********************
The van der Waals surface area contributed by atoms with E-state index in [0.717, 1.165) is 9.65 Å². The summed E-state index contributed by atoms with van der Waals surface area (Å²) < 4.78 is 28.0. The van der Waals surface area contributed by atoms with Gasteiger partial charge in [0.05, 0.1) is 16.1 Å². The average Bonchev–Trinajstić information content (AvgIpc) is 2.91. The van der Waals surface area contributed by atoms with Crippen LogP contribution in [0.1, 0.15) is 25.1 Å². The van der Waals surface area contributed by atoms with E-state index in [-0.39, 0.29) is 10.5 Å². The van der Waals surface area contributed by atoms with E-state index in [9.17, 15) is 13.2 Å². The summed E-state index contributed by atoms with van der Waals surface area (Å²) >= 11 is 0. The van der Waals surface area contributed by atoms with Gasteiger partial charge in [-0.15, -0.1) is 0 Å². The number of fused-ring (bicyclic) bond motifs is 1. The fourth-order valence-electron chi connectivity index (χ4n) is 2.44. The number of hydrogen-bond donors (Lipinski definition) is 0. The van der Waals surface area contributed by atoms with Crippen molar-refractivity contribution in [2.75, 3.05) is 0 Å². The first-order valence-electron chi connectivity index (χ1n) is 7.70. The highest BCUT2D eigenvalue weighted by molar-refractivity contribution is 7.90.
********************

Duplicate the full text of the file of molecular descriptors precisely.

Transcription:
The van der Waals surface area contributed by atoms with E-state index in [0.717, 1.165) is 9.65 Å². The summed E-state index contributed by atoms with van der Waals surface area (Å²) < 4.78 is 28.0. The van der Waals surface area contributed by atoms with Gasteiger partial charge in [0.05, 0.1) is 16.1 Å². The average Bonchev–Trinajstić information content (AvgIpc) is 2.91. The van der Waals surface area contributed by atoms with Crippen LogP contribution in [0.1, 0.15) is 25.1 Å². The van der Waals surface area contributed by atoms with E-state index in [-0.39, 0.29) is 10.5 Å². The van der Waals surface area contributed by atoms with E-state index in [9.17, 15) is 13.2 Å². The summed E-state index contributed by atoms with van der Waals surface area (Å²) >= 11 is 0. The van der Waals surface area contributed by atoms with Gasteiger partial charge in [-0.15, -0.1) is 0 Å². The number of fused-ring (bicyclic) bond motifs is 1. The fourth-order valence-electron chi connectivity index (χ4n) is 2.44. The number of hydrogen-bond donors (Lipinski definition) is 0. The van der Waals surface area contributed by atoms with Crippen molar-refractivity contribution in [2.75, 3.05) is 0 Å². The first-order valence-electron chi connectivity index (χ1n) is 7.70. The highest BCUT2D eigenvalue weighted by molar-refractivity contribution is 7.90.